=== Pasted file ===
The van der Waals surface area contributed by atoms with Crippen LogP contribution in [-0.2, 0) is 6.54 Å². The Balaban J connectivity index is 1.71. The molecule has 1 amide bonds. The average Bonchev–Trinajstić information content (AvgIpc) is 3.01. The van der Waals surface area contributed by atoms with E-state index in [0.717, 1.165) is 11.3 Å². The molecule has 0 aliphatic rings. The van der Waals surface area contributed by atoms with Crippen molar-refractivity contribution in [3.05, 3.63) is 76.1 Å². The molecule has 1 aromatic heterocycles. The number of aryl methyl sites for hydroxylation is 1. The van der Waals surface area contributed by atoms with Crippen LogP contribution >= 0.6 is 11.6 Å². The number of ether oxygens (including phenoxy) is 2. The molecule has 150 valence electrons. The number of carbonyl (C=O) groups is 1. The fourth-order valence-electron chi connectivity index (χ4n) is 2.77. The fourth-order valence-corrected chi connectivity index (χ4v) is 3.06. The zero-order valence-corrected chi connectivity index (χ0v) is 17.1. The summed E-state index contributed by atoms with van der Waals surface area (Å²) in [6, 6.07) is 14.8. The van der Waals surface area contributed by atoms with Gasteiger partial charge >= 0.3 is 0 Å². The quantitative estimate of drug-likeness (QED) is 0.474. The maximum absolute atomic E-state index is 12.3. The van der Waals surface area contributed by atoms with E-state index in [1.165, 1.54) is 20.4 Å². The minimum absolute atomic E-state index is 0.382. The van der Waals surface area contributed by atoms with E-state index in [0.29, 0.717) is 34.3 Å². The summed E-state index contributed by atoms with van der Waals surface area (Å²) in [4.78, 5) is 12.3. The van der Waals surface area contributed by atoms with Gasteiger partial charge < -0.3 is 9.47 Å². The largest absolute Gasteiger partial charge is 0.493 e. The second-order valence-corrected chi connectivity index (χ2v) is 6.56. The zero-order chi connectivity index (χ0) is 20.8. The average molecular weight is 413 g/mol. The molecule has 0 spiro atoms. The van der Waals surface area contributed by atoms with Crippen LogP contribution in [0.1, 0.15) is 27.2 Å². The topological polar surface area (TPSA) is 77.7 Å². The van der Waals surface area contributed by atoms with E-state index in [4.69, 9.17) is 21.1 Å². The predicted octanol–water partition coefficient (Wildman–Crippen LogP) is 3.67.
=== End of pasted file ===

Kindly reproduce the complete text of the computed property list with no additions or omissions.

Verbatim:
The van der Waals surface area contributed by atoms with Crippen LogP contribution in [-0.2, 0) is 6.54 Å². The Balaban J connectivity index is 1.71. The molecule has 1 amide bonds. The average Bonchev–Trinajstić information content (AvgIpc) is 3.01. The van der Waals surface area contributed by atoms with E-state index in [0.717, 1.165) is 11.3 Å². The molecule has 0 aliphatic rings. The van der Waals surface area contributed by atoms with Crippen molar-refractivity contribution in [3.05, 3.63) is 76.1 Å². The molecule has 1 aromatic heterocycles. The number of aryl methyl sites for hydroxylation is 1. The van der Waals surface area contributed by atoms with Crippen LogP contribution >= 0.6 is 11.6 Å². The number of ether oxygens (including phenoxy) is 2. The molecule has 150 valence electrons. The number of carbonyl (C=O) groups is 1. The fourth-order valence-electron chi connectivity index (χ4n) is 2.77. The fourth-order valence-corrected chi connectivity index (χ4v) is 3.06. The zero-order valence-corrected chi connectivity index (χ0v) is 17.1. The summed E-state index contributed by atoms with van der Waals surface area (Å²) in [6, 6.07) is 14.8. The van der Waals surface area contributed by atoms with Gasteiger partial charge >= 0.3 is 0 Å². The quantitative estimate of drug-likeness (QED) is 0.474. The maximum absolute atomic E-state index is 12.3. The van der Waals surface area contributed by atoms with E-state index in [1.165, 1.54) is 20.4 Å². The minimum absolute atomic E-state index is 0.382. The van der Waals surface area contributed by atoms with E-state index in [0.29, 0.717) is 34.3 Å². The summed E-state index contributed by atoms with van der Waals surface area (Å²) in [4.78, 5) is 12.3. The van der Waals surface area contributed by atoms with Gasteiger partial charge < -0.3 is 9.47 Å². The largest absolute Gasteiger partial charge is 0.493 e. The second-order valence-corrected chi connectivity index (χ2v) is 6.56. The zero-order chi connectivity index (χ0) is 20.8. The average molecular weight is 413 g/mol. The molecule has 0 spiro atoms. The van der Waals surface area contributed by atoms with Crippen LogP contribution in [0.1, 0.15) is 27.2 Å². The topological polar surface area (TPSA) is 77.7 Å². The van der Waals surface area contributed by atoms with E-state index in [4.69, 9.17) is 21.1 Å². The predicted octanol–water partition coefficient (Wildman–Crippen LogP) is 3.67.